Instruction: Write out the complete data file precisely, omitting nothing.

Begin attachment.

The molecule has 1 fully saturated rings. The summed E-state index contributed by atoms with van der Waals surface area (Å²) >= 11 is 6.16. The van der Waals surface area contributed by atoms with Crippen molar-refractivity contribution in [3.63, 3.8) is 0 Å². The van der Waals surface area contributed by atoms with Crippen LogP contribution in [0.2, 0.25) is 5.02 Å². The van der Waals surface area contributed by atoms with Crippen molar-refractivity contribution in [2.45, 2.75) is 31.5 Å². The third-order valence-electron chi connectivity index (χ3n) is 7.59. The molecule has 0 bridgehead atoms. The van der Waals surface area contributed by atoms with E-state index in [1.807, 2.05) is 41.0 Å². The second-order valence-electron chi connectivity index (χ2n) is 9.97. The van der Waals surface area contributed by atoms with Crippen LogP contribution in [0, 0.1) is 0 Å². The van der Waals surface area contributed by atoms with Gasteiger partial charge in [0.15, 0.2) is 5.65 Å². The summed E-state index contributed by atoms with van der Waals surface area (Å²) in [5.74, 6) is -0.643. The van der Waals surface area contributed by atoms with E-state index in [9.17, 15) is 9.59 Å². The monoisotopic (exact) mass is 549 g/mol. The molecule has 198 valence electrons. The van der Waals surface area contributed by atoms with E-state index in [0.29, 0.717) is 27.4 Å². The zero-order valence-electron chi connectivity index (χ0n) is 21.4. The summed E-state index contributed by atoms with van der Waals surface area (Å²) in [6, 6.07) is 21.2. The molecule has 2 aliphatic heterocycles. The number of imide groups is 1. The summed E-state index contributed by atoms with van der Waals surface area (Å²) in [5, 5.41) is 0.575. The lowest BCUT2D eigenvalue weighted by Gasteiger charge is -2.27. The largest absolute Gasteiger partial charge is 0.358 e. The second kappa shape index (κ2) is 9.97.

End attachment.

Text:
The molecule has 1 fully saturated rings. The summed E-state index contributed by atoms with van der Waals surface area (Å²) >= 11 is 6.16. The van der Waals surface area contributed by atoms with Crippen molar-refractivity contribution in [3.63, 3.8) is 0 Å². The van der Waals surface area contributed by atoms with Crippen LogP contribution in [0.2, 0.25) is 5.02 Å². The van der Waals surface area contributed by atoms with Crippen molar-refractivity contribution in [2.45, 2.75) is 31.5 Å². The third-order valence-electron chi connectivity index (χ3n) is 7.59. The molecule has 0 bridgehead atoms. The van der Waals surface area contributed by atoms with E-state index in [1.807, 2.05) is 41.0 Å². The second-order valence-electron chi connectivity index (χ2n) is 9.97. The van der Waals surface area contributed by atoms with Crippen LogP contribution in [0, 0.1) is 0 Å². The van der Waals surface area contributed by atoms with Gasteiger partial charge in [0.15, 0.2) is 5.65 Å². The summed E-state index contributed by atoms with van der Waals surface area (Å²) in [5.74, 6) is -0.643. The van der Waals surface area contributed by atoms with E-state index in [9.17, 15) is 9.59 Å². The monoisotopic (exact) mass is 549 g/mol. The molecule has 198 valence electrons. The van der Waals surface area contributed by atoms with E-state index in [0.29, 0.717) is 27.4 Å². The zero-order valence-electron chi connectivity index (χ0n) is 21.4. The summed E-state index contributed by atoms with van der Waals surface area (Å²) in [6, 6.07) is 21.2. The molecule has 2 aliphatic heterocycles. The number of imide groups is 1. The summed E-state index contributed by atoms with van der Waals surface area (Å²) in [5, 5.41) is 0.575. The lowest BCUT2D eigenvalue weighted by Gasteiger charge is -2.27. The largest absolute Gasteiger partial charge is 0.358 e. The second kappa shape index (κ2) is 9.97.